Do we truly have free will?

free will free will

The other day, someone asked me, “If God knows everything already, how can we truly have free will? He already knows the choices that we’re going to make ahead of time, so is it really our choice?”

Great question. This is simply my opinion. I don’t know if there is any scriptural basis to back this up, but this is the way in which I’ve always seen it:

He Already Knows Us

Imagine your closest friend, or perhaps the person that you’ve known the longest. It could be your spouse, neighbor, brother, sister, father, mother, whoever. You’ve been around these people for long enough that you know their likes and their dislikes. You know their preferences, and interests. And likely, you even know how they would act in specific situations.

I believe this is the same way in which God works with us. Before this life, we lived with Him for all of eternity. And after this life, we’re going to return to live with Him for all of eternity (if we behave well). While we were living with Him before, He knew us. He created us. Because we were with Him for so long, He got to know each and every one of us individually. Even though we’ve come to Earth, our personalities are the same. Our interests are the same. God knows us just as well as He did then, even though sometimes we feel so distant from Him.

Because He knows us so well, He knows how we’re going to react to certain situations and circumstances. He still gives us the choice, but He already knows what the outcome is going to be. Does that mean that we can really choose? Absolutely. God gives us our agency, and we can do what we want with it, but He never impedes or prohibits us from doing what we want.

When I was a High School Freshmen, one evening I had intended to go spend time with some friends, but my Mom had told me “No”. Frustrated, I stormed up to my room, waited for everyone to fall asleep, and then snuck out the back door. Guess who was waiting for me in the backyard? The thing is that my Mother knew me so well, that she already knew the decision that I was going to make ahead of time. But does her already knowing that I was going to sneak out affect my ability to choose for myself to do it in the first place? No. Not one bit. She gave me the choice. I could have snuck out, or I could have stayed in my room. But she knew me well enough to have the foresight of what I was going to do ahead of time.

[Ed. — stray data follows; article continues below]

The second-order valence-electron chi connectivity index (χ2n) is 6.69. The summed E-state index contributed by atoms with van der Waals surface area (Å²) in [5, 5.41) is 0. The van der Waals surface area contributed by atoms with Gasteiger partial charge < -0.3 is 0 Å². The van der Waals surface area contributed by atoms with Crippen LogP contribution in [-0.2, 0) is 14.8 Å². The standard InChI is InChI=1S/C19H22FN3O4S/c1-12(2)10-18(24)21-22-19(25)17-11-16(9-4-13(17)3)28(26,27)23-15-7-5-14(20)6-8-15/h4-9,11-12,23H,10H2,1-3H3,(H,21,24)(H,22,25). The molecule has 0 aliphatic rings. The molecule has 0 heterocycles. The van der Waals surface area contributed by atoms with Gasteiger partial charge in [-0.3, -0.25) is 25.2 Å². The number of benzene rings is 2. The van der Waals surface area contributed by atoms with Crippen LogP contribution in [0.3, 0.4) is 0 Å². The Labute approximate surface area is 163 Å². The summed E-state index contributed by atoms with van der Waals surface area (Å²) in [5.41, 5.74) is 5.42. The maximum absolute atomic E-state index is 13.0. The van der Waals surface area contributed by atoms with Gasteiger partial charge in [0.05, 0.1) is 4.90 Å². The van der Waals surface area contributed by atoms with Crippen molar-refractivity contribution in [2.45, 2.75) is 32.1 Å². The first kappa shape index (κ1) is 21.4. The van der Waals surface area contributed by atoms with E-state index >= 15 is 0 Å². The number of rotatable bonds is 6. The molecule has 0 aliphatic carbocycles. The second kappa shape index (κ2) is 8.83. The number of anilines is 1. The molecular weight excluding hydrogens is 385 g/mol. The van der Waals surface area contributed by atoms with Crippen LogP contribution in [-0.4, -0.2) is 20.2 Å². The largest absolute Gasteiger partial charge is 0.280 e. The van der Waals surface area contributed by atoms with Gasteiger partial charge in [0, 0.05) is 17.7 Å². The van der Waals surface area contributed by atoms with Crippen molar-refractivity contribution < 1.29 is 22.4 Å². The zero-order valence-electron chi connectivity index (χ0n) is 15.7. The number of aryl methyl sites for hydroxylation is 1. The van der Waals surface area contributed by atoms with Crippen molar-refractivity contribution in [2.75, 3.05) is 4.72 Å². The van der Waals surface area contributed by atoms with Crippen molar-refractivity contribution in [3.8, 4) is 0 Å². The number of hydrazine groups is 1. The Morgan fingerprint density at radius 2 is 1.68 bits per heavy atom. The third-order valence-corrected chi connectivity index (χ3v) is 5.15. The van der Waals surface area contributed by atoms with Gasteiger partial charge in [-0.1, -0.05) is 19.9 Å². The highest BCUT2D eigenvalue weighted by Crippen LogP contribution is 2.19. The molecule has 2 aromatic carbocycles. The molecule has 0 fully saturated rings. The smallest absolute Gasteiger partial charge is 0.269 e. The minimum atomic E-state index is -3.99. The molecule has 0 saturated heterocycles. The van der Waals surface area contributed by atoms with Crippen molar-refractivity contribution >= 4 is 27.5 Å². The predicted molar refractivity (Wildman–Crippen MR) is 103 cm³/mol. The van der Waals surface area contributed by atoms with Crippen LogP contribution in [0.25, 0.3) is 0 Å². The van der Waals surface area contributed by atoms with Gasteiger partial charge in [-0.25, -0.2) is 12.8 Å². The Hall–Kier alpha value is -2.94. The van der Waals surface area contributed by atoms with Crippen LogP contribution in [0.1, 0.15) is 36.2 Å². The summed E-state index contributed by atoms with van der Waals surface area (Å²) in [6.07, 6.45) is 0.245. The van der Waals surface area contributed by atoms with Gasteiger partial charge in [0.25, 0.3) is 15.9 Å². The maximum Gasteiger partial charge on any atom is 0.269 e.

Adam and Eve

And because no discussion on agency and free will is complete without Adam and Eve: God placed them into the Garden of Eden. They had their free will, but at the same time, they were innocent. God gave them two conflicting commandments. They were to 1) multiply and replenish the earth (Genesis 1:28) and 2) to eat of everything but the tree of the knowledge of good and evil (Genesis 2:16-17).

Because they were immortal, they could not complete the first commandment. They were innocent and had no idea how to create children. And the only way to become mortal and have children, was to eat of the fruit of the tree. Both of these contradicted each other, yet they were commandments from God to do both. God himself based the foundation of the world on man’s agency. He knew Adam and Eve so well that He knew they would disobey Him and partake of the fruit. But because He knew this already, He created the plan based on this disobedience.

Because God knows which decisions we will and won’t make, we can’t frustrate His plan. Whether we decide to be good or bad, it doesn’t matter. God’s designs will be carried out no matter what, because He’s already taken into effect our choices. But if we use our free agency to do good, God will be much happier that we did what He had asked us to do.

Satan’s Temptation

But what about Satan? Does Satan’s temptations impose on our agency? Actually, no. It’s the thing that creates agency. If we had no temptation, we wouldn’t have a choice between good and evil. It’s what balances everything out. Without it, we would always choose good.

If I come up to you and hold a Snickers candy bar in your face and ask you, “Which candy bar would you like?”, what are you going to say? Your only option is Snickers, so that’s what you’re going to have to take. But what if I come up to you holding a Snickers in one hand and a Butterfinger in the other? You now have to choose for yourself, whereas before, you had no option. The same goes for Satan and his temptations. Without Satan’s influence, we wouldn’t have our agency nor our ability to choose.

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